Another aspect of the present invention is directed to a gaming layout which includes: at least one player position which is adapted to identify a player's set of cards and includes an ante location adapted to identify a player's ante; a first community card position; a second community card position; and a third community card position, wherein the first, second, and third community card positions are distinct from each other.

The above description sets forth a summary of embodiments of the present invention so that the detailed description that follows may be better understood and contributions of the present invention to the art may be better appreciated. Some of the embodiments of the present invention may not include all of the features or characteristics listed in the above summary. There may be, of course, other features of the invention that will be described below and may form the subject matter of claims. In this respect, before explaining at least one embodiment of the invention in further detail, it is to be understood that the invention is not limited in its application to the details of the construction and to the arrangement of the components set forth in the following description or as illustrated in the drawings. The invention is capable of other embodiments and of being practiced and carried out in various ways. Furthermore, it is to be understood that the phraseology and terminology employed herein are for the purpose of description and should not be regarded as limiting.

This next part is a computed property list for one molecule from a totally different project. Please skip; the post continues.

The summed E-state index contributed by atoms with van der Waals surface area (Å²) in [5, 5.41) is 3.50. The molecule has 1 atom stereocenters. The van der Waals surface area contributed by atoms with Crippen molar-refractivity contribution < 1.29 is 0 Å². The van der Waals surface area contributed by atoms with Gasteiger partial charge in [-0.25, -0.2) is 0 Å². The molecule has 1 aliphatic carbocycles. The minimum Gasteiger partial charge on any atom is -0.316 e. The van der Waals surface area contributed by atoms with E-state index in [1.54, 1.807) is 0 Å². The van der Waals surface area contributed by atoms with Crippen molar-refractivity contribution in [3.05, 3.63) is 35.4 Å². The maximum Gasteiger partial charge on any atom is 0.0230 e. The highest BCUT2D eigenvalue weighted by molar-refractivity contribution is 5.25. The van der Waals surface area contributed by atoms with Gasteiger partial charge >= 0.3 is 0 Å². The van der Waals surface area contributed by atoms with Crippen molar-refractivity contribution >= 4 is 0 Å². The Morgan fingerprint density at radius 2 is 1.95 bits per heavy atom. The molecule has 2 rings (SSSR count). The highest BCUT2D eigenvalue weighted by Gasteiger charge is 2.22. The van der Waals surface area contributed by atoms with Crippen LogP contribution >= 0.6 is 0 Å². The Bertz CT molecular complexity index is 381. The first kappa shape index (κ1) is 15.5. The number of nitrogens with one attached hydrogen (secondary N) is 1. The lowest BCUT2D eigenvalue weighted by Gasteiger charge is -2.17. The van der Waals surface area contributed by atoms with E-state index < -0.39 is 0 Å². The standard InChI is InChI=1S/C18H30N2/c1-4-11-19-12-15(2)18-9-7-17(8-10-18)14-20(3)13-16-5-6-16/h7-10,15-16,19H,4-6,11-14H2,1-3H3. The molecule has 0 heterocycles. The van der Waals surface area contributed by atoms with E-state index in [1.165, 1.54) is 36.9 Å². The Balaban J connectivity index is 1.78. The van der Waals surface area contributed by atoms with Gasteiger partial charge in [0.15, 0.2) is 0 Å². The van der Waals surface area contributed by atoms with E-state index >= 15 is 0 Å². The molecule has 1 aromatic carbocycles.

Other features, aspects and advantages of the present invention will become apparent from the following description of the invention, taken in conjunction with the accompanying drawings, which illustrate, by way of example, various features of embodiments of the invention.

BRIEF DESCRIPTION OF THE DRAWINGS